Theory (TH) fellow Azadeh Maleknejad has won the 2021 Buchalter Cosmology Prize (second prize) for her work on axions, entitled “SU(2)R and its Axion in Cosmology: A Common Origin for Inflation, Cold Sterile Neutrinos, and Baryogenesis”. The annual prize was created in 2014 by physicist-turned-entrepreneur Dr Ari Buchalter to reward new ideas with the potential of producing breakthroughs in our understanding of the universe.
Azadeh’s work, which was published in the Physical Review D journal, was acclaimed by the prize’s jury, composed of world-renowned cosmologists, as “a compelling new perspective on some of the most important questions in cosmology”.
The study introduces a model where the seeds for large-scale structure, dark matter and baryon asymmetry all share a common origin produced by quantum effects during an inflationary era. It focuses on axions, theoretical particles that could account for both dark matter’s tremendous mass and matter–antimatter asymmetry in the strong sector. Discovering the elusive particle has been an objective of several experiments at CERN and around the world.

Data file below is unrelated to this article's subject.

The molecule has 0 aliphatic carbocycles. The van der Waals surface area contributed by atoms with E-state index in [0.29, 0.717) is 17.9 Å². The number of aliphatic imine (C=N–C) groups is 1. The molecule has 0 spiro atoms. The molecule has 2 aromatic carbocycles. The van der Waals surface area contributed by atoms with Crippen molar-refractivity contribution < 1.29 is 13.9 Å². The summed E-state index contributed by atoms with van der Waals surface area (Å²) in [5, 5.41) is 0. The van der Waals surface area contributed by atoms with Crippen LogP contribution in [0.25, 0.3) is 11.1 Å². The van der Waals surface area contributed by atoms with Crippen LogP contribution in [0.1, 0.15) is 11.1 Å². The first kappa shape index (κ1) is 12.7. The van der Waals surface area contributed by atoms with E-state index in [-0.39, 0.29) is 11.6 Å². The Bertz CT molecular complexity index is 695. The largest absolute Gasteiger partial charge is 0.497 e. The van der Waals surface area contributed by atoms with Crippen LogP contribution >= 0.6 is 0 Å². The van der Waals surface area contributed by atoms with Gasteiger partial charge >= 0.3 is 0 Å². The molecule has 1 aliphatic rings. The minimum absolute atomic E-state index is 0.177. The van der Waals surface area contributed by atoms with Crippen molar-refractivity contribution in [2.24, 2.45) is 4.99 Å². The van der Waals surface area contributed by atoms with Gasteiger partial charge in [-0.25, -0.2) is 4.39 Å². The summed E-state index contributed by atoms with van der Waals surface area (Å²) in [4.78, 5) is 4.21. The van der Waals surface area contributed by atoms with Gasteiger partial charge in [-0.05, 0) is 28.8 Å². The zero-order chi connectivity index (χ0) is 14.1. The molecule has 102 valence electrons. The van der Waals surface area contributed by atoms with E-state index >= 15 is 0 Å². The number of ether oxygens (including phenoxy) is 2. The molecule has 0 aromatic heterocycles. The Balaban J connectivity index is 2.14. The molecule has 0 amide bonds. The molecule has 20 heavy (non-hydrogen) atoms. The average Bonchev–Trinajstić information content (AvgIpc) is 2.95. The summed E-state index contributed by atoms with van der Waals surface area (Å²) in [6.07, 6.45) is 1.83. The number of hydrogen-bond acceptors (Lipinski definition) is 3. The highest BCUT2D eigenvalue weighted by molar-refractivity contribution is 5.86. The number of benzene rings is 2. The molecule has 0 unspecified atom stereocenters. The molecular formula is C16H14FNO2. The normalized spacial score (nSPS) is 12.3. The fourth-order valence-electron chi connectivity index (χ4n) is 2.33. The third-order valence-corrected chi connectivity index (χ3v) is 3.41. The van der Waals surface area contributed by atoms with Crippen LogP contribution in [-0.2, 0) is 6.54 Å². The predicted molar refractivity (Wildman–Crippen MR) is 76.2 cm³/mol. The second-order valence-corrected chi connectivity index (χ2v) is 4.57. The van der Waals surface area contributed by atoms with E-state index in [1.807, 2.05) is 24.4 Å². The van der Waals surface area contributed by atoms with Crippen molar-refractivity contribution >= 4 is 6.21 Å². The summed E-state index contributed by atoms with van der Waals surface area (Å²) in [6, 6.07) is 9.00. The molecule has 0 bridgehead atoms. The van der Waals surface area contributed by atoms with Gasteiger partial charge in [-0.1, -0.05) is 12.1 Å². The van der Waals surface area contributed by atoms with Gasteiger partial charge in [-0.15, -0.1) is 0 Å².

In Azadeh’s words, “the early universe, before Big Bang nucleogenesis, is still mostly uncharted territory, and it requires physics beyond the Standard Model to answer its long-standing puzzles: the origin of the observed matter asymmetry, the nature of dark matter, massive neutrinos and cosmic inflation. In the new scenario that I proposed, the axion inflation is embedded in the left-right symmetric model. This scenario can possibly solve and assign a common origin to these seemingly unrelated mysteries of modern particle physics and cosmology. I feel honoured that the prize’s jury found this thesis compelling.”
“I am very proud to have Azadeh in our group at CERN-TH and delighted for the much-deserved prize she has received, which is also a recognition of the active role that CERN-TH is playing in cosmology”, adds Gian Giudice, Head of the Theoretical Physics department at CERN.
The 2021 first prize was awarded to Dr Karsten Jedamzik of the Université de Montpellier and Dr Levon Pogosian of Simon Fraser University and the University of Portsmouth for their work on the Hubble tension.